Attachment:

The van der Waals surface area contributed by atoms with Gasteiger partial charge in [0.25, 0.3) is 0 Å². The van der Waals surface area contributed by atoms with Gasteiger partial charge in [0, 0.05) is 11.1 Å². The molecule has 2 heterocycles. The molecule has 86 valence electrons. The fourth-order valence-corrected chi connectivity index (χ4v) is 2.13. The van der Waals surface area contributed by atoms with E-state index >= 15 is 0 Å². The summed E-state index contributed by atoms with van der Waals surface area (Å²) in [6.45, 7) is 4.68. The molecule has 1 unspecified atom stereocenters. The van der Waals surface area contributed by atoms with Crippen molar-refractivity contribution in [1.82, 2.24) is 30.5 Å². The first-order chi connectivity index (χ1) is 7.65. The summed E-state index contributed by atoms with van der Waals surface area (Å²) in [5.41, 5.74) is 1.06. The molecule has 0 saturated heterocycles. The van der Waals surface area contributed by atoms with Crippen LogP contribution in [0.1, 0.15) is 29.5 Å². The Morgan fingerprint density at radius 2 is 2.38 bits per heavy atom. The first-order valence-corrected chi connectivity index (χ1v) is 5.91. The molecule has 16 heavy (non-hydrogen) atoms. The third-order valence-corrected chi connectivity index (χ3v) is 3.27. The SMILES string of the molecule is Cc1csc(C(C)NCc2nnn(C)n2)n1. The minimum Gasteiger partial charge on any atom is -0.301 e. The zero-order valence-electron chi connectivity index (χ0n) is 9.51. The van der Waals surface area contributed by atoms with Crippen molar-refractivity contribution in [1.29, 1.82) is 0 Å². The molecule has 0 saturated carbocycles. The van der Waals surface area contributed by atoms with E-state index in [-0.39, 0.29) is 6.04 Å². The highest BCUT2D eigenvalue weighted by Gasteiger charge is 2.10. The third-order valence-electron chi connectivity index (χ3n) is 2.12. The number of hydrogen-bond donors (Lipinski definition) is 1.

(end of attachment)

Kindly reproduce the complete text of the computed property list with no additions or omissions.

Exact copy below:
The van der Waals surface area contributed by atoms with Gasteiger partial charge in [0.25, 0.3) is 0 Å². The van der Waals surface area contributed by atoms with Gasteiger partial charge in [0, 0.05) is 11.1 Å². The molecule has 2 heterocycles. The molecule has 86 valence electrons. The fourth-order valence-corrected chi connectivity index (χ4v) is 2.13. The van der Waals surface area contributed by atoms with E-state index >= 15 is 0 Å². The summed E-state index contributed by atoms with van der Waals surface area (Å²) in [6.45, 7) is 4.68. The molecule has 1 unspecified atom stereocenters. The van der Waals surface area contributed by atoms with Crippen molar-refractivity contribution in [1.82, 2.24) is 30.5 Å². The first-order chi connectivity index (χ1) is 7.65. The summed E-state index contributed by atoms with van der Waals surface area (Å²) in [5.41, 5.74) is 1.06. The molecule has 0 saturated heterocycles. The van der Waals surface area contributed by atoms with Crippen LogP contribution in [0.1, 0.15) is 29.5 Å². The Morgan fingerprint density at radius 2 is 2.38 bits per heavy atom. The first-order valence-corrected chi connectivity index (χ1v) is 5.91. The molecule has 16 heavy (non-hydrogen) atoms. The third-order valence-corrected chi connectivity index (χ3v) is 3.27. The SMILES string of the molecule is Cc1csc(C(C)NCc2nnn(C)n2)n1. The minimum Gasteiger partial charge on any atom is -0.301 e. The zero-order valence-electron chi connectivity index (χ0n) is 9.51. The van der Waals surface area contributed by atoms with Crippen molar-refractivity contribution in [1.29, 1.82) is 0 Å². The molecule has 0 saturated carbocycles. The van der Waals surface area contributed by atoms with E-state index in [-0.39, 0.29) is 6.04 Å². The highest BCUT2D eigenvalue weighted by Gasteiger charge is 2.10. The third-order valence-electron chi connectivity index (χ3n) is 2.12. The number of hydrogen-bond donors (Lipinski definition) is 1.